Born in Oakland, California on March 23, 1917, Tobey originally intended to be a lawyer before a stint with the University of California Little Theater changed his mind. From there, he went straight to New York and spent nearly two years studying acting at the Neighborhood Playhouse, where his classmates included Gregory Peck, Eli Wallach and Tony Randall. Throughout the '40s, Tobey acted on Broadway and in stock before relocating to Hollywood. Once there, Tobey soon found himself playing a tough soldier in films like I Was a Male War Bride and Twelve O' Clock High (both 1949); or a tough police officer in Kiss Tomorrow Goodbye and Three Secrets (both 1950). Such roles were hardly surprising, given Tobey's craggy features, unsmiling countenance and rough voice.

Needless to say, no-nonsense, authority figures would be Tobey's calling for the remainder of his career; yet given the right role, he had the talent to make it memorable: the smart, likeable Captain Hendrey in The Thing From Another World (1951); the gallant Colonel Jack Evans in the "prehistoric dinosaur attacks an urban center" genre chiller The Beast from 20,000 Fathoms (1953, a must-see film for fans of special effects wizard, Ray Harryhausen; and as Bat Masterson, holding his own against Kirk Douglas and Burt Lancaster in Gunfight at the O.K. Corral (1957).

Television would also offer Tobey much work: he had his own action series as chopper pilot Chuck Martin in Whirlybirds (1957-59); and had a recurring role as Assistant District Attorney Alvin in Perry Mason (1957-66). He would also be kept busy with guest appearances in countless westerns (Gunsmoke, Bonanza, The Virginian) and cop shows (The Rockford Files, Barnaby Jones, Ironside) for the next two decades. Most amusingly, the tail end of Tobey's career saw some self-deprecating cameo spots in such contemporary shockers as The Howling (1981); Strange Invaders (1983) and his role reprisal of Captain Hendry in The Attack of the B-Movie Monsters (2002). Tobey is survived by a daughter, two stepchildren, and two grandchildren.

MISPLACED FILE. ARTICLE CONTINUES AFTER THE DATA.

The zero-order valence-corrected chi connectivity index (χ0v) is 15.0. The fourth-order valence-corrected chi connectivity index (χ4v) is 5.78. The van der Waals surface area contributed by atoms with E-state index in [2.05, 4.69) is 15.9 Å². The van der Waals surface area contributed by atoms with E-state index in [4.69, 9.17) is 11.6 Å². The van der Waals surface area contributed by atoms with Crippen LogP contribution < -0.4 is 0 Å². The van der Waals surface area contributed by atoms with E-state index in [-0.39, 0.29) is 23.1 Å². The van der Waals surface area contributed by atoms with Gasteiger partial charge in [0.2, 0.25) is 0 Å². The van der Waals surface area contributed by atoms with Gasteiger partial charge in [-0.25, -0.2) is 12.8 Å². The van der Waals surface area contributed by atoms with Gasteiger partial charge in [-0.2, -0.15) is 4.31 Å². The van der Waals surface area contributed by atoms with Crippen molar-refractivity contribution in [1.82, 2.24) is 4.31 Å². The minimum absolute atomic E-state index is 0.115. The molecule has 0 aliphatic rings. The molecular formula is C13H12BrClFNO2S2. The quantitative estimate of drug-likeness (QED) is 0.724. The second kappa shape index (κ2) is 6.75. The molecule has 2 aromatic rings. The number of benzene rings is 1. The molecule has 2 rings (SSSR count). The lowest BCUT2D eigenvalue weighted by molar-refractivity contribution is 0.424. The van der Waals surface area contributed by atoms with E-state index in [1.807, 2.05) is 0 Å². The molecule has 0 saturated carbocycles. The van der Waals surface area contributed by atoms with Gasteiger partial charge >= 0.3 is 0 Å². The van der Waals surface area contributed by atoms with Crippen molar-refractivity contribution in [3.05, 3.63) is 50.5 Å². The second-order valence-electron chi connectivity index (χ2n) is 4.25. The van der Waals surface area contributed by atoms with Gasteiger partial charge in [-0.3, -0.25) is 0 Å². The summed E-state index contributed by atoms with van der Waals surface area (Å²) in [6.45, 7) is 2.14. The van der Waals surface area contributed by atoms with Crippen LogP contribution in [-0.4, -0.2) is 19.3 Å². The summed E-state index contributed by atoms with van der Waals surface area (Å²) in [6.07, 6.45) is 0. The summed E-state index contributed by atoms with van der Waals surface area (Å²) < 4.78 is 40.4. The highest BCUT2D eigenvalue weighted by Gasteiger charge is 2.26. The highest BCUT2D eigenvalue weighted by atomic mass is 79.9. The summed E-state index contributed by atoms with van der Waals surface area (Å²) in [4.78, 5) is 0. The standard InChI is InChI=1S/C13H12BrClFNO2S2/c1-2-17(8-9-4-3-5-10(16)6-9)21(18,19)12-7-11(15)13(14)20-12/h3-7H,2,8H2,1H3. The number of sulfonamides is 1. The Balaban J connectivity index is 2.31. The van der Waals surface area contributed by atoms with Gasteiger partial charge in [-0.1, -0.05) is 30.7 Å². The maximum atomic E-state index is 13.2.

by Michael T. Toole
Kenneth Tobey (1917-2003)

Kenneth Tobey (1917-2003)

Kenneth Tobey, the sandy-haired, tough-looking American character actor who appeared in over 100 films, but is best remembered as Captain Patrick Hendry in the Sci-Fi classic, The Thing From Another World (1951), died on December 22nd of natural causes at a hospital in Rancho Mirage, California. He was 86. Born in Oakland, California on March 23, 1917, Tobey originally intended to be a lawyer before a stint with the University of California Little Theater changed his mind. From there, he went straight to New York and spent nearly two years studying acting at the Neighborhood Playhouse, where his classmates included Gregory Peck, Eli Wallach and Tony Randall. Throughout the '40s, Tobey acted on Broadway and in stock before relocating to Hollywood. Once there, Tobey soon found himself playing a tough soldier in films like I Was a Male War Bride and Twelve O' Clock High (both 1949); or a tough police officer in Kiss Tomorrow Goodbye and Three Secrets (both 1950). Such roles were hardly surprising, given Tobey's craggy features, unsmiling countenance and rough voice. Needless to say, no-nonsense, authority figures would be Tobey's calling for the remainder of his career; yet given the right role, he had the talent to make it memorable: the smart, likeable Captain Hendrey in The Thing From Another World (1951); the gallant Colonel Jack Evans in the "prehistoric dinosaur attacks an urban center" genre chiller The Beast from 20,000 Fathoms (1953, a must-see film for fans of special effects wizard, Ray Harryhausen; and as Bat Masterson, holding his own against Kirk Douglas and Burt Lancaster in Gunfight at the O.K. Corral (1957). Television would also offer Tobey much work: he had his own action series as chopper pilot Chuck Martin in Whirlybirds (1957-59); and had a recurring role as Assistant District Attorney Alvin in Perry Mason (1957-66). He would also be kept busy with guest appearances in countless westerns (Gunsmoke, Bonanza, The Virginian) and cop shows (The Rockford Files, Barnaby Jones, Ironside) for the next two decades. Most amusingly, the tail end of Tobey's career saw some self-deprecating cameo spots in such contemporary shockers as The Howling (1981); Strange Invaders (1983) and his role reprisal of Captain Hendry in The Attack of the B-Movie Monsters (2002). Tobey is survived by a daughter, two stepchildren, and two grandchildren. by Michael T. Toole

Quotes

Trivia

Notes

The working titles of this film were Patent Applied For and Hot Water. In December 1947, Hollywood Reporter announced that Donald O'Connor was to be the film's star. Dennis Day then tested for the starring role, and Gloria DeHaven was under consideration as his co-star. Charles Meredith is listed in a Hollywood Reporter news item as a cast member, but his appearance in the final film has not been confirmed. Although Hollywood Reporter announced in late May 1949 that Dick Towers was to make his debut as a first cameraman on the picture, no other source credits him. Some scenes were shot on location in Washington, D.C.